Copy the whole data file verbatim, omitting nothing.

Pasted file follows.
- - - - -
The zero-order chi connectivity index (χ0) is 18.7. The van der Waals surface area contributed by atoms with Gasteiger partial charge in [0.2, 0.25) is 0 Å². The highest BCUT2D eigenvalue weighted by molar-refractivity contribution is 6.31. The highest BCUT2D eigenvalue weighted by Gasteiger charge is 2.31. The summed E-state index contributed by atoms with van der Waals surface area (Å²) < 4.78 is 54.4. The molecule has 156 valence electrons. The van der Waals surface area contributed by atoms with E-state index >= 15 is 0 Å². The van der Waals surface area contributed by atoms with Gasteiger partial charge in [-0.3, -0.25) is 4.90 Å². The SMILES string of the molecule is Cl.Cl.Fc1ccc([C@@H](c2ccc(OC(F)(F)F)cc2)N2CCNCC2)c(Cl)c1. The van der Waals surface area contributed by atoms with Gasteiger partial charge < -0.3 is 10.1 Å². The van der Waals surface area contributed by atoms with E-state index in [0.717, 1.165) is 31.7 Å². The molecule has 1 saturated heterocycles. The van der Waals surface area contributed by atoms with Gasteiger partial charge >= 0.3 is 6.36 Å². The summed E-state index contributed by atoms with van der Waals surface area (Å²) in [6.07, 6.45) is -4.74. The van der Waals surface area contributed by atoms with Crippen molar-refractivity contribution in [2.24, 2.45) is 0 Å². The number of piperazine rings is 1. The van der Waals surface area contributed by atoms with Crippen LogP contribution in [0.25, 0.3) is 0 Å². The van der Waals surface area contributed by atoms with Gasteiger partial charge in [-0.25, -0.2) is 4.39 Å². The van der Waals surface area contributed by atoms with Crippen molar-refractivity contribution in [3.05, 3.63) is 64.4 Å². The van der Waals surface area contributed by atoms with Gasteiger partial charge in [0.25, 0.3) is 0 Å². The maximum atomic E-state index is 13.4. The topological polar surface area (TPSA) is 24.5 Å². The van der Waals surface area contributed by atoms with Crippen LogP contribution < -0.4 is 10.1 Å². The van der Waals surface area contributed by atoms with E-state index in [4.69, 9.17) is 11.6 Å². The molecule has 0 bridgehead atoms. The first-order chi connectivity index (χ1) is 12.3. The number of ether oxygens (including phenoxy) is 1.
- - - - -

The zero-order chi connectivity index (χ0) is 18.7. The van der Waals surface area contributed by atoms with Gasteiger partial charge in [0.2, 0.25) is 0 Å². The highest BCUT2D eigenvalue weighted by molar-refractivity contribution is 6.31. The highest BCUT2D eigenvalue weighted by Gasteiger charge is 2.31. The summed E-state index contributed by atoms with van der Waals surface area (Å²) < 4.78 is 54.4. The molecule has 156 valence electrons. The van der Waals surface area contributed by atoms with E-state index >= 15 is 0 Å². The van der Waals surface area contributed by atoms with Gasteiger partial charge in [-0.3, -0.25) is 4.90 Å². The SMILES string of the molecule is Cl.Cl.Fc1ccc([C@@H](c2ccc(OC(F)(F)F)cc2)N2CCNCC2)c(Cl)c1. The van der Waals surface area contributed by atoms with Gasteiger partial charge < -0.3 is 10.1 Å². The van der Waals surface area contributed by atoms with E-state index in [0.717, 1.165) is 31.7 Å². The molecule has 1 saturated heterocycles. The van der Waals surface area contributed by atoms with Gasteiger partial charge >= 0.3 is 6.36 Å². The summed E-state index contributed by atoms with van der Waals surface area (Å²) in [6.07, 6.45) is -4.74. The van der Waals surface area contributed by atoms with Crippen molar-refractivity contribution in [2.24, 2.45) is 0 Å². The number of piperazine rings is 1. The van der Waals surface area contributed by atoms with Crippen LogP contribution in [0.25, 0.3) is 0 Å². The van der Waals surface area contributed by atoms with Gasteiger partial charge in [-0.25, -0.2) is 4.39 Å². The van der Waals surface area contributed by atoms with Crippen molar-refractivity contribution in [3.05, 3.63) is 64.4 Å². The van der Waals surface area contributed by atoms with Gasteiger partial charge in [0.25, 0.3) is 0 Å². The maximum atomic E-state index is 13.4. The topological polar surface area (TPSA) is 24.5 Å². The van der Waals surface area contributed by atoms with Crippen LogP contribution < -0.4 is 10.1 Å². The van der Waals surface area contributed by atoms with E-state index in [4.69, 9.17) is 11.6 Å². The molecule has 0 bridgehead atoms. The first-order chi connectivity index (χ1) is 12.3. The number of ether oxygens (including phenoxy) is 1.